On the domestic front, in order “to keep and to maintain union power and influence in industrial relations, unions need to stay alert both on state and corporate policies as well as on the overall organizational landscape,” explains Indrasari Tjandraningsih, researcher, at AKATIGA, Center for Social Analysis, Bandung-Indonesia. “Developing good and effective strategies is a necessity, since capitalists continue to develop a strategy to conquer the labor movement. In the Indonesian context, trade unions also need the support of the wider community so they can reach out to more workers and have a formal, legal recognition as the representatives of the working classes.”
Developing good and effective strategies is a necessity, since capitalists continue to develop a strategy to conquer the labor movement.
Any effort on this front must cut across borders, and involve a genuine multilateral dimension. “The international nature of migration makes international cooperation and dialogue amongst countries inherently imperative to the protection of migrants,” Sana explains. “[cross-border labor migration] has grown exponentially over the past decades and will continue to do so throughout the 21st century. The protection of migrants should be the primary and central concern of migration policies. Equitable economic growth is not viable when migration policies continue to allow abuse and exploitation.”
Even in more developed Asian countries such as South Korea, which has been the site of one of the most impressive economic miracles in modern history, the conditions of the working class has become increasingly precarious. ‘[South Koreans] go through the process of “hierarchization” of labor force in their twenties: the competition for entering high-ranked university and the endeavor for enhancing one’s resume (called “spec(ifications))”, in Korean-English) is the key,’ explains Gibin Hong of the Global Political Economy Institute in the Quarterly. “When they get finally employed according to the position allocated in the hierarchy, they find working hour very long and salary/wage insufficient in relation to the length and intensity of work. Finally, there is no well-developed system of comprehensive social protection, so they are largely on their own when they are fired or retire from work.” Neo-liberal capitalism has effectively ended “life-time employment” in developmental Asian states such as Japan and South Korea, dramatically re-configuring the nature of employment for the new generation. As a result, most workers, eager to enhance their employment security and expand their employment horizons, end up in a culture whereby, as Gibin Hong explains, “it becomes almost social “norm” for the people in the age of 30s and 40s to boast of how much they overwork themselves, and they simply don’t have time and energy to maintain and develop their capacities in the long run.” South Korea’s think welfare system provides minimal protection for the increasingly precarious working population, necessitating the establishment of grass-roots-level support systems as well as a huge push for welfare provision on the national level. The result is a greater sense of insecurity, atomistic behavior, and endless competitive struggle in a society, which, in recent decades manage to so successfully and rapidly build one of Asia’s biggest middle class populations -- the very agent of the democratic struggles that ended military dictatorship in the Northeast Asian country. In emerging and developing economies of Asia, a tiny middle class is squeezed between a legion of underemployed masses and a tiny, but highly influential plutocracy at the peak of the social pyramid.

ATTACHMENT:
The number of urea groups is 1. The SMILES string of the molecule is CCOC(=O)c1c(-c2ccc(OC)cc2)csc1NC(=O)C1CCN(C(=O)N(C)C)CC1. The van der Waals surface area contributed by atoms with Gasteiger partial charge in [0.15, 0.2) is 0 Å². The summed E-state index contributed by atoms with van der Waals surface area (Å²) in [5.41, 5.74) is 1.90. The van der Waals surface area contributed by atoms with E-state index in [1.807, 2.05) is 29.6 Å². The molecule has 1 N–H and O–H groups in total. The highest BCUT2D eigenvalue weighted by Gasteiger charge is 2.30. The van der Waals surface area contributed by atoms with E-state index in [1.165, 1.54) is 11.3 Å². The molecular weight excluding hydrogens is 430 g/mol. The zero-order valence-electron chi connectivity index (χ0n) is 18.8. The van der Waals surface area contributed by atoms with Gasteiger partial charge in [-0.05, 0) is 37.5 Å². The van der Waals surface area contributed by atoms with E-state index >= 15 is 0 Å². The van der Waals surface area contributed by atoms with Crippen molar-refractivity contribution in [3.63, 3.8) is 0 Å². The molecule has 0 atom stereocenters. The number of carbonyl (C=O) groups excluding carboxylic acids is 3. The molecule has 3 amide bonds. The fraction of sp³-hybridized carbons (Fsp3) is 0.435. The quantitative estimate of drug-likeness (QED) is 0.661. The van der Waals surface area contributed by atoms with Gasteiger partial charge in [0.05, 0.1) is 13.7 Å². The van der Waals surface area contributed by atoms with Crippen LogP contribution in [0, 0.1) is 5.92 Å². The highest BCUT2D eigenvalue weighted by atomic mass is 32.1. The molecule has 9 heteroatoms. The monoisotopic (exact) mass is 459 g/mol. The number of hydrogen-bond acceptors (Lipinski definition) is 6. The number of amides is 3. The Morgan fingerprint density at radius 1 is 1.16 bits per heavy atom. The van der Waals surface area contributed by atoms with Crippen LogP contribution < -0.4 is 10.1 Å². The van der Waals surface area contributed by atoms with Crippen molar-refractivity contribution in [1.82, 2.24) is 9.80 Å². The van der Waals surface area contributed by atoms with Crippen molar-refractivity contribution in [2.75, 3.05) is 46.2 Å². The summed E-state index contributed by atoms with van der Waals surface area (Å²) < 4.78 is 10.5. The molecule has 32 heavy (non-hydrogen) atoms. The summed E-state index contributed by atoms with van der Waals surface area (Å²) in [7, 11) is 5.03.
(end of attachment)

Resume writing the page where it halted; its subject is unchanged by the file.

Historically, the middle classes have served as an anchor of democratic politics, advocating basic civil liberties and political rights as well as equitable distribution of wealth -- elements that are pivotal to any functioning liberal democracy. But the retrenchment of the welfare/developmental state in recent decades has led to the emergence of highly unequal, polarized societies, which has, in turn, precipitated a marked deterioration in the quality of democratic discourse and contestation across the world. In this sense, both Europe and Asia share serious challenges to sustaining their democratic gains and traditions.
More than ever, against the backdrop of widening inequality and growing imbalances in the labor markets, it is important for nation-states to re-focus on the issue of labor rights and decent work, as part of a larger project to broaden and empower the working population – especially the middle and working classes -- and expand opportunities for democratic politics. The vibrancy and resilience of democracies is ultimately anchored by the status, working conditions, and living standards of its labor force. And an empowered labor force is crucial to sustained economic development.
This edition of the Quarterly brings together views from leading experts and advocates from across the region and beyond, picking up on the discussions in the SOCDEM Asia & GPF-PES-S&D Politicians Meeting on the topic of “Developing Progressive Agenda and Forging Partnerships toward the ASEM Summit”, and Progressive Alliance and SOCDEM Asia Meeting on the topic of “Decent Work and Migration”, on 29-30 September 2014 in Makati, Holiday Inn and Suites Makati, Philippines.
*Richard Javad Heydarian is the editor-in-chief of Socdem Asia Quarterly. He is an assistant professor in political science at De La Salle University, and has written for or interviewed by leading publications such as Foreign Affairs, BBC, Bloomberg, The New York Times, Wall Street Journal, and Aljazeera English, among others.